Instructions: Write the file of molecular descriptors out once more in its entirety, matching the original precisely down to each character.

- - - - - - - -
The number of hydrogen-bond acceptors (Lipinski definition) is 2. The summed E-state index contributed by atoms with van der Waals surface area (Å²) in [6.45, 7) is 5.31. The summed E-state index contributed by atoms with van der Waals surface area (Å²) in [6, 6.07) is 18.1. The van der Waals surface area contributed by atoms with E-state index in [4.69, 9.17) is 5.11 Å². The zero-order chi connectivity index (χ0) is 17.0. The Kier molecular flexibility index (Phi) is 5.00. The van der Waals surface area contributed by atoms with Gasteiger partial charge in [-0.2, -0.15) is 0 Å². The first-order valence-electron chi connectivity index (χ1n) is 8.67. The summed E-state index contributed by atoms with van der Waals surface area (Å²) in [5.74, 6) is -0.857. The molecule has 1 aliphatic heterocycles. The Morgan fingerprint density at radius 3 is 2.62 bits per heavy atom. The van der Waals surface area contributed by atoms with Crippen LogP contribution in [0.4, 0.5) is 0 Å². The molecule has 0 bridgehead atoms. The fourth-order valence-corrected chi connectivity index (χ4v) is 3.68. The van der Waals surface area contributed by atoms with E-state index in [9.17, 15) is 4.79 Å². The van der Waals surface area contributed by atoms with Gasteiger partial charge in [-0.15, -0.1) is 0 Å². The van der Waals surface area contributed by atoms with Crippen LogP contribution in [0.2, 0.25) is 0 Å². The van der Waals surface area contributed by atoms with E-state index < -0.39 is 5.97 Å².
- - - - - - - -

The number of hydrogen-bond acceptors (Lipinski definition) is 2. The summed E-state index contributed by atoms with van der Waals surface area (Å²) in [6.45, 7) is 5.31. The summed E-state index contributed by atoms with van der Waals surface area (Å²) in [6, 6.07) is 18.1. The van der Waals surface area contributed by atoms with E-state index in [4.69, 9.17) is 5.11 Å². The zero-order chi connectivity index (χ0) is 17.0. The Kier molecular flexibility index (Phi) is 5.00. The van der Waals surface area contributed by atoms with Gasteiger partial charge in [-0.2, -0.15) is 0 Å². The first-order valence-electron chi connectivity index (χ1n) is 8.67. The summed E-state index contributed by atoms with van der Waals surface area (Å²) in [5.74, 6) is -0.857. The molecule has 1 aliphatic heterocycles. The Morgan fingerprint density at radius 3 is 2.62 bits per heavy atom. The van der Waals surface area contributed by atoms with Crippen LogP contribution in [0.4, 0.5) is 0 Å². The molecule has 0 bridgehead atoms. The fourth-order valence-corrected chi connectivity index (χ4v) is 3.68. The van der Waals surface area contributed by atoms with E-state index in [9.17, 15) is 4.79 Å². The van der Waals surface area contributed by atoms with Gasteiger partial charge in [-0.15, -0.1) is 0 Å². The van der Waals surface area contributed by atoms with Crippen LogP contribution in [0.2, 0.25) is 0 Å². The van der Waals surface area contributed by atoms with E-state index < -0.39 is 5.97 Å².